With the Formula 1 summer break in full swing, all teams can take a breather as they get ready to reset for the remaining 10 races. However, as is the nature of Formula 1, you never really know what’s waiting around the corner. Over the past few years, we’ve seen ‘silly season – as it’s been termed – send shockwaves through the world of Formula 1 with unsuspecting driver switches and retirements announcements that have caused the entire landscape of the grid to shift.
Although 2023 has been relatively quiet so far, we’re starting to get a few rumblings of some unrest. So, here’s a rundown of what’s happened so far and what could be on F1’s horizon.
What’s happened so far
From Red Bull dominating the entirety of the season to the ever-changing order of the midfield, 2023 has been a tale of halves. On one hand, the impenetrable success of Red Bull has rendered the season somewhat boring as it’s almost guaranteed that Verstappen will take the win on any given weekend before the first lap has even been completed in FP1. However, the battle from P2 down has been an enthralling story as the strength of the teams within the midfield seem to shift from weekend to weekend. The rapid development of teams such as Aston Martin and McLaren have proven that the potential of these teams in the new regulations is completely unknown (unless you’re Red Bull).
Perhaps the biggest news that broke before Formula 1 hit the pause button for a month was the sudden departure of Otmar Szafnauer from Alpine. The announcement came at an odd time with no warning, leaving everyone scratching their heads as to why the team, formerly known as Renault, decided to replace their Team Principal halfway through the season. It has since been suggested that Szafnauer and Alpine disagreed over the time frame of when the team would be able to join the fight at the top. The removal of Szafnauer at the halfway point has only served to add to Alpine’s growing reputation of instability and indecisiveness. It looks more and more like the team doesn’t have any clear sense of the direction or how to move closer to the goals that they have set for themselves.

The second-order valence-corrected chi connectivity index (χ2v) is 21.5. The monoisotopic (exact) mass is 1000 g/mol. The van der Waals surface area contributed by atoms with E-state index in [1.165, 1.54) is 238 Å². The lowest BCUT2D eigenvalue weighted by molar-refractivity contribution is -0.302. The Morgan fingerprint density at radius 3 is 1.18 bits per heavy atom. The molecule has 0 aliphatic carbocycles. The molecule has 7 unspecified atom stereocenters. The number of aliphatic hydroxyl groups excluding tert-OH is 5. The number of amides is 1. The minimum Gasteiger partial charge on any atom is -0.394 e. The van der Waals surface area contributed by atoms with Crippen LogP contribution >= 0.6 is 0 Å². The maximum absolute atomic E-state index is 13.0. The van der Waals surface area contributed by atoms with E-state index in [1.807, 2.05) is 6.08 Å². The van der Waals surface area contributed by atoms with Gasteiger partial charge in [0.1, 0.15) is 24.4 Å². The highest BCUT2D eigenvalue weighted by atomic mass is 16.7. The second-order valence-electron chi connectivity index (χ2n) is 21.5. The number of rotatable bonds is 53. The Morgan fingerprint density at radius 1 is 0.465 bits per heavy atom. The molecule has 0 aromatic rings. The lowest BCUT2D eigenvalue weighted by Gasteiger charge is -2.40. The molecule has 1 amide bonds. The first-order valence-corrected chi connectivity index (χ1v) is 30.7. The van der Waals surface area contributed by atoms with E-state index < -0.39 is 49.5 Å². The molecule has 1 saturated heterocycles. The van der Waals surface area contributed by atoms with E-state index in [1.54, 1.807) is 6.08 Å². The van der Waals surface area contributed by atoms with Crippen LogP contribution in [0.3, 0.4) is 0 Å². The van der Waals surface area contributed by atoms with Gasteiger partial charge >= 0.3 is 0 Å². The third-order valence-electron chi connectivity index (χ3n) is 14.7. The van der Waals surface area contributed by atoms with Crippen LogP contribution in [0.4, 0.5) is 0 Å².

Red Bull/ Alpha Tauri
Speaking of mid-season swaps, we have to mention the Alpha Tauri/ Red Bull driver saga that has become one of the biggest storylines in 2023. Nyck De Vries became the latest in a long line of Red Bull casualties, losing his seat after 10 races in the junior team. He was replaced by Ricciardo, who has made his intentions clear since rejoining the grid this year.
To understand the nuance of the Red Bull driver saga, we first have to go back to 2022 when it was announced that Ricciardo would be reuniting with his former team as their third driver in 2023. Many saw this as a deliberate move from Red Bull to apply pressure onto Perez following his failure to maximise the potential of the car. Although reassurances were given from the team that Checo’s seat was safe, there has been a general acknowledgment that if Ricciardo puts in performances that impress Red Bull, an early replacement is still on the cards.
As for Tsunoda, it’s unclear as to what his future will be in the team. He’s now in his third year at Alpha Tauri and an early move up to Red Bull looks extremely unlikely, there’s no denying that Tsunoda has improved tenfold since joining the team in 2021, but is it enough to warrant a place as Verstappen’s teammate?
What can be expected over the next 10 races?
As the remainder of the season plays out there’s still a lot to be confirmed and a whole lot that could change.